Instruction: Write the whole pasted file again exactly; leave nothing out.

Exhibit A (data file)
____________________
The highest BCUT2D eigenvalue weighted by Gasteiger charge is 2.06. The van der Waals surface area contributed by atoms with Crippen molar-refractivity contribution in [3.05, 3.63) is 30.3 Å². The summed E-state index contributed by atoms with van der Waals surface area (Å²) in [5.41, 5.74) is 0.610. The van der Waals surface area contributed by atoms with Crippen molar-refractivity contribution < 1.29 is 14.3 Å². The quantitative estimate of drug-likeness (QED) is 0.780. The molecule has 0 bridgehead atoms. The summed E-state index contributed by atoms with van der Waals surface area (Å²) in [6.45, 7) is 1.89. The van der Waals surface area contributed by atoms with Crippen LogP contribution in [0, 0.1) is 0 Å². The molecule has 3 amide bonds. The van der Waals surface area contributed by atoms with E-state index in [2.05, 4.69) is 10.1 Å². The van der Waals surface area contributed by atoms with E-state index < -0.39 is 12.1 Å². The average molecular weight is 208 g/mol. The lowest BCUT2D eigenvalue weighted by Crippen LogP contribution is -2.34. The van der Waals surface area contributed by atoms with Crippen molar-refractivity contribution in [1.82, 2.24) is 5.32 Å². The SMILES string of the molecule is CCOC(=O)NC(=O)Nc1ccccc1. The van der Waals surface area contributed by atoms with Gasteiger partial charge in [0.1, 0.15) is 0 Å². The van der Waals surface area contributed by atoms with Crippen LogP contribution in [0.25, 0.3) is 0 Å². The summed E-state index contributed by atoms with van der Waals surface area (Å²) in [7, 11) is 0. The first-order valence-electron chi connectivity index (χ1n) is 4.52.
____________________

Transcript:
The highest BCUT2D eigenvalue weighted by Gasteiger charge is 2.06. The van der Waals surface area contributed by atoms with Crippen molar-refractivity contribution in [3.05, 3.63) is 30.3 Å². The summed E-state index contributed by atoms with van der Waals surface area (Å²) in [5.41, 5.74) is 0.610. The van der Waals surface area contributed by atoms with Crippen molar-refractivity contribution < 1.29 is 14.3 Å². The quantitative estimate of drug-likeness (QED) is 0.780. The molecule has 0 bridgehead atoms. The summed E-state index contributed by atoms with van der Waals surface area (Å²) in [6.45, 7) is 1.89. The van der Waals surface area contributed by atoms with Crippen LogP contribution in [0, 0.1) is 0 Å². The molecule has 3 amide bonds. The van der Waals surface area contributed by atoms with E-state index in [2.05, 4.69) is 10.1 Å². The van der Waals surface area contributed by atoms with E-state index < -0.39 is 12.1 Å². The average molecular weight is 208 g/mol. The lowest BCUT2D eigenvalue weighted by Crippen LogP contribution is -2.34. The van der Waals surface area contributed by atoms with Crippen molar-refractivity contribution in [1.82, 2.24) is 5.32 Å². The SMILES string of the molecule is CCOC(=O)NC(=O)Nc1ccccc1. The van der Waals surface area contributed by atoms with Gasteiger partial charge in [0.1, 0.15) is 0 Å². The van der Waals surface area contributed by atoms with Crippen LogP contribution in [0.25, 0.3) is 0 Å². The summed E-state index contributed by atoms with van der Waals surface area (Å²) in [7, 11) is 0. The first-order valence-electron chi connectivity index (χ1n) is 4.52.